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May's paper presentation at TrentAging2019, "Unsettling Aging Futures" | May 30 @ 2:30

On May 30, May will be presenting a paper, titled "Unsettling Aging Futures," at TrentAging 2019. May's paper will be part of a panel on "Queering Aging Futures: Feminist, Queer, Decolonial and Crip Visions of a Good Old Age," which will be hosted by our colleague and friend Barbara L. Marshall. The panel also includes longtime collaborator and friend, Nadine Changfoot, as well as Carla Rice, Andrew King, and Rebecca L. Jones. Read about the papers below!

Panel: Queering Aging Futures: Feminist, Queer, Decolonial and Crip Visions of a Good Old Age

Brief opening statement

Barbara L. Marshall, Trent University, Canada

Unsettling Aging Futures

May Chazan, Trent University, Canada

In their influential article, “Queering Aging Futures,” Marshall and Sandberg explore the problematic ways that compulsory heteronormativity and able-bodiedness/able-mindedness shape dominant conceptions of successful aging and happy aging futures. They offer the project of ‘queering aging futures’ (a project that also encompasses ‘cripping aging futures’), working to make space for positive futurity among people whose experiences do not match images of wealthy, physically-fit older couples with grandchildren. What they do not ‘queer,’ however, is the enduring whiteness and colonial-normativity of the very conceptions and representations that they critique. This paper thus seeks to extend their important work – to further unsettle the project of queering/cripping aging futures – by also engaging with critical race and decolonial perspectives. It draws on digital storytelling research carried out in 2016-2017 with multi-aged groups of activists in Peterborough (Canada), which centres the experiences, stories, and knowledges of queer activists, Indigenous activists, and activists of colour. The analysis brings key interviews (specifically with three middle-aged/older Indigenous women and one genderqueer youth-of-colour) into dialogue with critical writings on both ‘queering aging futures’ and ‘successful aging.’ In doing so, it challenges and extends the ways in which the interrelated concepts generativity, temporality, and futurity have so far been understood within gerontology and aging studies. This article ultimately turns to decolonial and critical race perspectives to offer new ways of conceiving of aging with happiness, meaning, and value for all, and particularly for those most abjected by dominant hetero-able-white aging narratives.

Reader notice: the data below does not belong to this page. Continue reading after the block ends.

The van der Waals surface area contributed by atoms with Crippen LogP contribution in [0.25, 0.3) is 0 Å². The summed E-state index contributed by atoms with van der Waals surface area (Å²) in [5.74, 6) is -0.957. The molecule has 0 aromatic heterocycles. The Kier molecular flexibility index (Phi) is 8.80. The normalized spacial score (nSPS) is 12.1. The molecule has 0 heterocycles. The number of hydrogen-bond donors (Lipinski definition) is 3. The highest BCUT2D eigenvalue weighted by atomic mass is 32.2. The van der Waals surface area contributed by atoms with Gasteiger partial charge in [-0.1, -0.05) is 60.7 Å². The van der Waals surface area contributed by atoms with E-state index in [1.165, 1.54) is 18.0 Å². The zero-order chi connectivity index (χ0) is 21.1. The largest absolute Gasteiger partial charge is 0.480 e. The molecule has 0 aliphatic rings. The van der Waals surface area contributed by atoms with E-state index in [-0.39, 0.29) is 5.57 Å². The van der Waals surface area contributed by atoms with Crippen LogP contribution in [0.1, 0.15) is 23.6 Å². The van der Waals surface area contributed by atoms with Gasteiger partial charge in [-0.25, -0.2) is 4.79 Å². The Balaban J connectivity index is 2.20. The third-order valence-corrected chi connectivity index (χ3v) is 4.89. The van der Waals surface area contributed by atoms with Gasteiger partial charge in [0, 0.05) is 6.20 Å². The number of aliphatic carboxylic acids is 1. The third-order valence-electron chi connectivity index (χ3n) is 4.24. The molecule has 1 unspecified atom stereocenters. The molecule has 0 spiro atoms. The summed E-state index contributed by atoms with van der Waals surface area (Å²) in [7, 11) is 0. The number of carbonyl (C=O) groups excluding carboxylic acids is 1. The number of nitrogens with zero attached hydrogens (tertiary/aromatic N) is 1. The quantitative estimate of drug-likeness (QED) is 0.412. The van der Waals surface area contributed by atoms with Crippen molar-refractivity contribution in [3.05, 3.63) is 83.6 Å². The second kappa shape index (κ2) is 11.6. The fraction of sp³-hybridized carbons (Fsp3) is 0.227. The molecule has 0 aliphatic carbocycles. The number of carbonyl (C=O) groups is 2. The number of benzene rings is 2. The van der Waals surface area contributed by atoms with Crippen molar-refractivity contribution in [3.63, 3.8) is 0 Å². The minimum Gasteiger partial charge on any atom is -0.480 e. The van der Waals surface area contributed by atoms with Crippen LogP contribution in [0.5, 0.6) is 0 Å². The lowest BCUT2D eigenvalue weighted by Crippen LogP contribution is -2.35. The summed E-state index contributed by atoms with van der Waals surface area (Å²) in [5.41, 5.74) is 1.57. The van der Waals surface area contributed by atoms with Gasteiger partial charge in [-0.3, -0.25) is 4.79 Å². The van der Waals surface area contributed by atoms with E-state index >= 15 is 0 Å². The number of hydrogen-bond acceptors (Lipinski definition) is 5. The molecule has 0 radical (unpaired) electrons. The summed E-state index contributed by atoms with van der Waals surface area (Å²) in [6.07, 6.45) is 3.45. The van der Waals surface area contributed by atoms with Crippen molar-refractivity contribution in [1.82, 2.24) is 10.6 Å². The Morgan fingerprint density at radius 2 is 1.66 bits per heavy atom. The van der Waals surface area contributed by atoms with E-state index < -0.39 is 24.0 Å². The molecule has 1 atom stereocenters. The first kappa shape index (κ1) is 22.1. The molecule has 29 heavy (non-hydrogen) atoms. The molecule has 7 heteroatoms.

Queering Dementia

Andrew King, University of Surrey, United Kingdom

This presentation looks at the possibilities and challenges of queering dementia: what taking a queer theoretical perspective towards dementia can add to our understandings of cognitive and hetero normativities later in life and how they are interlinked. The first part of the presentation examines existing studies of LGBT people living with dementia (LGBTLWD). I use the term ‘living with’ here to take a more relational approach to health and illness i.e. one that does not individualise but recognises that health and illness are always lived out within a social context. The second part of the presentation then takes a more critically queer perspective, drawing on ideas from Queer Theory, but especially Edelman’s (2004) notion of ‘heterofuturity’ and Halberstam’s (2011) writings on ‘queer forgetting’. I finish with a reading of a recent advertisement from the Alzheimer’s Society UK to illustrate key points that I have developed across the presentation, but especially how cultural norms about cognition and sexuality are reproduced.

Crip Queer Futurities of Aging: Emergent Timescapes

Nadine Changfoot, Trent University, Canada Carla Rice, University of Guelp